You need to deal with specific problems, criminals, those who are potentially dangerous, but not put in large numbers of people who are a threat to no one and who simply are being harassed as a result of…
But the bottom line is, can these two sides get together?
Well, the president said — as he tried to push us down the slippery slope during those remarks, he said…
What do you mean slippery slope?
Well, he said there's no slippery slope, that this doesn't lead to something else. But in other speeches, he's said…
The confiscation of guns.
He has said that the countries that he admires for the way they have handled firearms are Great Britain and Australia, both of which have confiscated firearms.
Why can't the two sides sit down at a table and come together some agreement? Every poll shows a huge majority of the American people think it should be harder for people who shouldn't have a gun to get one.
And they also think that honest, legitimate people who have a right under the Constitution to have a gun shouldn't be burdened or overburdened in trying to get one and use one legally.
Absolutely, so why can't a coming together…
There are things that can be done. And we're happy to work with people to do that.
The problem is, we're coming at it from such different perspectives that it's very difficult. One of the problems is that you get the impression, Judy, that we're awash in murder, and that it's the result of the availability of guns.
In the '90s, the murder rate was double what it is now, and half as many people had firearms. So, while I can't say and won't say that the existence of firearms has cut the murder rate, I can also say the existence of firearms hasn't increased it, because it's been decreasing. So, let's deal with — let's deal with the reality and not with these myths that we're all taken with.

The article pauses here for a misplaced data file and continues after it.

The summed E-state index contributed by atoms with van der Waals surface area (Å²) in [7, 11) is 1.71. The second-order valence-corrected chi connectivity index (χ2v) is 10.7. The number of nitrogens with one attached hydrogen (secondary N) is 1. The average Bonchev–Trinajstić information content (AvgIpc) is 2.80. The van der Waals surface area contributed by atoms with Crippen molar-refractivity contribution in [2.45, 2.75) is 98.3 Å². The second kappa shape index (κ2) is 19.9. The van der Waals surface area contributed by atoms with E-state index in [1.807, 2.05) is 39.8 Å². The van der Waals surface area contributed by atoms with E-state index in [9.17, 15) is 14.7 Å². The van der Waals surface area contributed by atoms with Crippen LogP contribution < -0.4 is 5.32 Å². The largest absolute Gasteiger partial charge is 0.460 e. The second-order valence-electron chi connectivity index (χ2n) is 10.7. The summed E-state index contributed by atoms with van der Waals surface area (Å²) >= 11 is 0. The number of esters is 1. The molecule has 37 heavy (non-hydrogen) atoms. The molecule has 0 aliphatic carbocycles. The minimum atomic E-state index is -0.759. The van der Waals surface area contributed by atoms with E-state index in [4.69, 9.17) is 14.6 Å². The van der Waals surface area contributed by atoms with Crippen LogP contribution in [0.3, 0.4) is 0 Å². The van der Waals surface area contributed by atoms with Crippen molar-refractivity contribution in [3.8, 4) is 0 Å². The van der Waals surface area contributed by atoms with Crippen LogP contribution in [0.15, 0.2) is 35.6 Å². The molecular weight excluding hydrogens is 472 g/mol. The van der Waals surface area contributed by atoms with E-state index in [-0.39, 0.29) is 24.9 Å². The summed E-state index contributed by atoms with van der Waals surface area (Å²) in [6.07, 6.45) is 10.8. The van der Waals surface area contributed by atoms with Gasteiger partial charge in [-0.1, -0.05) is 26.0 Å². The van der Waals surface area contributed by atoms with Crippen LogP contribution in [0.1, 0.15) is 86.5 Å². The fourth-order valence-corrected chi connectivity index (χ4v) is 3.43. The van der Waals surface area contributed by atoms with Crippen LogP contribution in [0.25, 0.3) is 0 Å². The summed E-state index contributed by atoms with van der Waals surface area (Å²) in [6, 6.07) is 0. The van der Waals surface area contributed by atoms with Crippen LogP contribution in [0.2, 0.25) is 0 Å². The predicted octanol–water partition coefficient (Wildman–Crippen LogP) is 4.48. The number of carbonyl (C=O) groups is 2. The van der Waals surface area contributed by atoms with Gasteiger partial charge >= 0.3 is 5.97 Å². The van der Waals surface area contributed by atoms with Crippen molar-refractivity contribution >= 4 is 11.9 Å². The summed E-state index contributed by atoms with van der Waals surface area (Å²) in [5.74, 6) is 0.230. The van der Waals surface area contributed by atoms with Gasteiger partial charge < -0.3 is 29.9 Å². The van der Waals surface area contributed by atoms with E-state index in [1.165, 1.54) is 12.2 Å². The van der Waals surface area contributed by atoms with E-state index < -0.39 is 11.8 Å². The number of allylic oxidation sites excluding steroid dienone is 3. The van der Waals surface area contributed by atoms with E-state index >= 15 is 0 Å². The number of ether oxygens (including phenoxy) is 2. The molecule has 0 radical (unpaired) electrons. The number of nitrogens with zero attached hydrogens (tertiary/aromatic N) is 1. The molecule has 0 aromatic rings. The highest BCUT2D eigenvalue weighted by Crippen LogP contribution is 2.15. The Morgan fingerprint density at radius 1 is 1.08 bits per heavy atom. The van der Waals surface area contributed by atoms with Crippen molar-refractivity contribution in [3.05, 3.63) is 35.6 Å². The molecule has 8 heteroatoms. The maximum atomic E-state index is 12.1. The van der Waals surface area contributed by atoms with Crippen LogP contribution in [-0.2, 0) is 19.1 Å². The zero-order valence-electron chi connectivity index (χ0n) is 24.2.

And so you're saying the number of guns, something like 270 million guns in this country, doesn't have anything to do with the number of gun deaths?
Look at it this way. In the 1990s, there were 180 million guns in this country. The murder rate was seven per 100,000. Today, there are 300 million guns, and the murder rate is 3.5 per 100,000.
So, if guns were the cause, you would expect the murder rate to increase. It hasn't. What I'm saying is that talking about violence by talking about the gun as the problem is not an answer, because honest people don't misuse firearms. Dishonest people do and should be punished for doing so.
So, quickly, what is one practical step that could be taken to get the two sides together?
Well, first of all, we engage in a lot of conversation with prosecutors, law enforcement and the like.
I will tell you what we are opposed to, and that's just throwing groups of people into the instant check system. We think we have to look at dangerousness. In other words, most mentally ill people are not a problem. They're not a threat to themselves or a threat to you or me or anybody else.
In fact, they're victims. There's a small subset that we need to identify and who can be identified by rebuilding that system. If you can identify them, those are the people you want to keep the firearms out of the hands of. And we're all for that.
But the NRA and other guns rights groups have opposed more research, more fact-collecting, collection of information on gun crimes.
No, no. That's the president claim, that we have opposed the Centers for Disease Control and Prevention studying and looking at this. That's not what the amendment says. It says it can't be used for propaganda and lobbying purposes.
And that's what's prohibited, not research. There is a lot of research going on all over the place on firearms, on crime, on suicides and the like. But it isn't — it isn't to be used for lobbying purposes.
Well, it is a conversation, that there is much to be said about it. And it will continue.
It will go on for a long time.
David Keene, we thank you very much for coming to talk to us.